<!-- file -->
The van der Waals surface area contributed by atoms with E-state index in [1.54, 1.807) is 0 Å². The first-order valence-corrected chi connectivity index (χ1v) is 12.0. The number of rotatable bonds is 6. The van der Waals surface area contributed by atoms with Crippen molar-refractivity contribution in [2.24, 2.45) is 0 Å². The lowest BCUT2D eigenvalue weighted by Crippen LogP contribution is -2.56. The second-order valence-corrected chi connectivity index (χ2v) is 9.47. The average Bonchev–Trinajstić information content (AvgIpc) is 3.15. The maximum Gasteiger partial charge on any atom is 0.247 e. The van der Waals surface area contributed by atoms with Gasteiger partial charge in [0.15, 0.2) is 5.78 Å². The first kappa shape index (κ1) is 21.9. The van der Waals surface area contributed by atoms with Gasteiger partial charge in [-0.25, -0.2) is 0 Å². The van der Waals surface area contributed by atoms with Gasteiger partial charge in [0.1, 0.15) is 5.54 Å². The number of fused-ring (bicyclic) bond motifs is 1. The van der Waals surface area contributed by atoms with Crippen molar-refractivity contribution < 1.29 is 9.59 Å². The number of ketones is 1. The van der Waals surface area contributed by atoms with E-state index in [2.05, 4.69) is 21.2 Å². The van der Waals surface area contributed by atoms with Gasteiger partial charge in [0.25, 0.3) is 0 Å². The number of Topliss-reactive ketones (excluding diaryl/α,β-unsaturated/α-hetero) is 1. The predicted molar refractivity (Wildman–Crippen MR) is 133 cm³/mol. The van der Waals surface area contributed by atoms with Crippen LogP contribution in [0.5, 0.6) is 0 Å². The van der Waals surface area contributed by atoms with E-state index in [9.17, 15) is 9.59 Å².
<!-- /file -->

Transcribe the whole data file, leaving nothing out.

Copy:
The van der Waals surface area contributed by atoms with E-state index in [1.54, 1.807) is 0 Å². The first-order valence-corrected chi connectivity index (χ1v) is 12.0. The number of rotatable bonds is 6. The van der Waals surface area contributed by atoms with Crippen molar-refractivity contribution in [2.24, 2.45) is 0 Å². The lowest BCUT2D eigenvalue weighted by Crippen LogP contribution is -2.56. The second-order valence-corrected chi connectivity index (χ2v) is 9.47. The average Bonchev–Trinajstić information content (AvgIpc) is 3.15. The maximum Gasteiger partial charge on any atom is 0.247 e. The van der Waals surface area contributed by atoms with Gasteiger partial charge in [0.15, 0.2) is 5.78 Å². The first kappa shape index (κ1) is 21.9. The van der Waals surface area contributed by atoms with Gasteiger partial charge in [-0.25, -0.2) is 0 Å². The van der Waals surface area contributed by atoms with Gasteiger partial charge in [0.1, 0.15) is 5.54 Å². The number of fused-ring (bicyclic) bond motifs is 1. The van der Waals surface area contributed by atoms with Crippen molar-refractivity contribution < 1.29 is 9.59 Å². The number of ketones is 1. The van der Waals surface area contributed by atoms with E-state index in [2.05, 4.69) is 21.2 Å². The van der Waals surface area contributed by atoms with Gasteiger partial charge in [0.25, 0.3) is 0 Å². The number of Topliss-reactive ketones (excluding diaryl/α,β-unsaturated/α-hetero) is 1. The predicted molar refractivity (Wildman–Crippen MR) is 133 cm³/mol. The van der Waals surface area contributed by atoms with Crippen LogP contribution in [0.5, 0.6) is 0 Å². The van der Waals surface area contributed by atoms with E-state index in [9.17, 15) is 9.59 Å².